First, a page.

Up until recently, if one had the misfortune of a green light, you could travel about 80 metres across the intersection, changing lanes along the way and then do a pretty neat U-turn directly into the oncoming traffic: aforementioned challenging, stomach-twisting, eye-opening, breath-stopping “local” experience for the uninitiated. So cool for the seasoned veteran of Shanghai traffic – yeah! A glorious “we beat the system once again” moment.

Now it appears that some joy-killer in the traffic department has decided to eliminate this tourism opportunity by pretty-fying the road – for about 2km’s! No more U-turns, unless you have the fortune to encounter a red light and an uber-gung ho taxi-driver willing to take on the pedestrian crossing version.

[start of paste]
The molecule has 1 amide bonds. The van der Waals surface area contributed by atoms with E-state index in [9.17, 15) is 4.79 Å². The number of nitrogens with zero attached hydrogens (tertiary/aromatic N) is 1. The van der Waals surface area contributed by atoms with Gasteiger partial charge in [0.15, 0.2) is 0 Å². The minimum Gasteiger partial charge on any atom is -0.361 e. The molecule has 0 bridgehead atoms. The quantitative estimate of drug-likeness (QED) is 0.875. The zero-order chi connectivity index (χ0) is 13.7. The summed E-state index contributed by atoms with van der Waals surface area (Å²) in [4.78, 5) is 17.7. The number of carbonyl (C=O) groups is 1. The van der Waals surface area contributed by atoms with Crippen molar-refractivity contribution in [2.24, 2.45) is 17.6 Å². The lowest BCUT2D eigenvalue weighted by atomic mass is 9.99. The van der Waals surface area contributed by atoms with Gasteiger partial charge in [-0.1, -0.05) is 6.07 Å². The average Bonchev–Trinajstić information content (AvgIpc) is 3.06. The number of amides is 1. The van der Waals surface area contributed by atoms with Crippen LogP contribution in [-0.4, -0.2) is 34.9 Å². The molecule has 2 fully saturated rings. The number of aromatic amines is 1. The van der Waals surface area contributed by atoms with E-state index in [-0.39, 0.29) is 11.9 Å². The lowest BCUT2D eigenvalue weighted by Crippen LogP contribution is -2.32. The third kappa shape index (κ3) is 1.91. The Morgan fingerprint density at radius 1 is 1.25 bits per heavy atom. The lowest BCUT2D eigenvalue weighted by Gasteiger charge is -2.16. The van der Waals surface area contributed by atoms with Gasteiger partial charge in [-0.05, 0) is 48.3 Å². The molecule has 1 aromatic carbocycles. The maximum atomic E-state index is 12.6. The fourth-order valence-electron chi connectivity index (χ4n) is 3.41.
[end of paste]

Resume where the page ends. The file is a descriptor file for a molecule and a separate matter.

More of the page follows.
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Maybe when spring is over and the flowers die, we can re-instate this part of our guest itinerary again!

24
May
12

The risks of chivalry

a. The qualities idealized by knighthood, such as bravery, courtesy, honor, and gallantry toward women.
b. A manifestation of any of these qualities.

My husband is always chivalrous – and I really appreciate it – it makes me feel special and cared for.

Some of the small acts of chivalry that I have come to love and accept on a daily basis are things like him opening the car door for me; standing aside to let me exit the elevator or the room first; standing up when I return to the restaurant table; and walking on the side of the pavement nearest to the road to protect me from encountering a possible misfortune from any wayward/straying vehicles.